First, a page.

For many in the world of hockey, playing within the NHL is the pinnacle of the sport. The NHL is the biggest, most competitive, and most well-salaried hockey league in the world. Over the years, fans of the NHL have grown used to seeing names from Eastern Europe and Scandinavia become regulars within the league. And while many have managed to really become icons of the modern NHL, other prospects have not quite managed to work out as intended. One name who fits that bill is Patrik Rybar, the Slovak who signed for the Detroit Red Wings as a major prospect.
While things did not work out in the NHL the first time around, Rybar has been showing his hockey skills in the Beijing Winter Olympics. Rybar was part of the Slovakian team who done so well at the tournament. The Slovakians picked up their first ever medal finish, earning the bronze medal as they beat Sweden in the third place match-up. Rybar took the tournament by storm, finishing with the best statistics in the tournament and turning heads once again.
In 2018, when he signed for the Red Wings, it was arguably too soon. He spent a year in the AHL before moving back to Europe, deemed a failure at such a high level. However, his excellent run of form in Beijing has reportedly has some NHL executives wondering if Detroit were too hasty a few years back.
Hockey is a sport where some players simply develop later than others. It has been the case in other major sports, too, including basketball. Some players simply do not adapt accordingly on their first visit to the major leagues. Throw in the pressure of playing for Detroit, too, and failure becomes almost expected for a young player.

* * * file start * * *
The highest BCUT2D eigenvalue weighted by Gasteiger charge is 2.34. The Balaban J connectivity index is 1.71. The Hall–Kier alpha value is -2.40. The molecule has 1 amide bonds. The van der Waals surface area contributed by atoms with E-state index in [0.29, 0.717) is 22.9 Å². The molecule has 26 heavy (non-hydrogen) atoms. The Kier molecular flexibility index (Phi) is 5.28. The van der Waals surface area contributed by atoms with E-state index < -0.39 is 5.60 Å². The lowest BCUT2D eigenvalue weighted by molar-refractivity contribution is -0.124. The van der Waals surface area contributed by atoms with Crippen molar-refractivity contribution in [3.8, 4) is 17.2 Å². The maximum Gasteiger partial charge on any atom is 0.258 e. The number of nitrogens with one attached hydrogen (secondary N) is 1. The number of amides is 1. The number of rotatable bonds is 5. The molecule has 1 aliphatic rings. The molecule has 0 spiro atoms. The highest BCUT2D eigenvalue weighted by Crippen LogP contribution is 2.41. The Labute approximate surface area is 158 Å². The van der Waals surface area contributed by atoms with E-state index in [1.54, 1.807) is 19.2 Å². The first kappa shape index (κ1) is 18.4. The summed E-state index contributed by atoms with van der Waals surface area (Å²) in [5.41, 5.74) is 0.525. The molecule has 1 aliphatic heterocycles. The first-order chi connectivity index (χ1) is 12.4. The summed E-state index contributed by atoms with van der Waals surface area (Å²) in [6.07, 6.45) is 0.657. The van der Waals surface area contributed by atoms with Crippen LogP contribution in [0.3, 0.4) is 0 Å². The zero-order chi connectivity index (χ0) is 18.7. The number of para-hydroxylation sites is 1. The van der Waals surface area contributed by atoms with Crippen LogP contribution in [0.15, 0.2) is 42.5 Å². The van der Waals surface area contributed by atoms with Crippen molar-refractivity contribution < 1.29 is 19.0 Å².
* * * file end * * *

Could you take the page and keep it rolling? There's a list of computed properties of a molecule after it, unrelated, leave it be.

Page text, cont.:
Could Rybar end up back in the NHL?
It would appear that at least a few teams are going to take a look and see what was missed in the past. His time in the NHL was essentially spent as an understudy to Harry Sateri. Sateri was a playoff starter while Rybar sat, and he left for Europe to play in the Finnish leagues. However, some do believe that the form shown in Beijing is as likely to be an unrepeatable flash in the pan as it is proof that Detroit made a big mistake a few years ago.
Rybar is clearly a talented player, and if he had never played in the NHL the interest in him would surely be even greater. However, it does look like he could get a second shot purely because teams have a proven history of second chance opportunities paying off.
For Rybar, the chance to give it a second go in the biggest hockey league in the world would be hard to reject. However, having already been bitten once by the reality of NHL life, the Slovak might wish to take a pause before committing to anything. The experience has already been a failure once – does a Cinderella season at the Olympics really change enough to overcome that?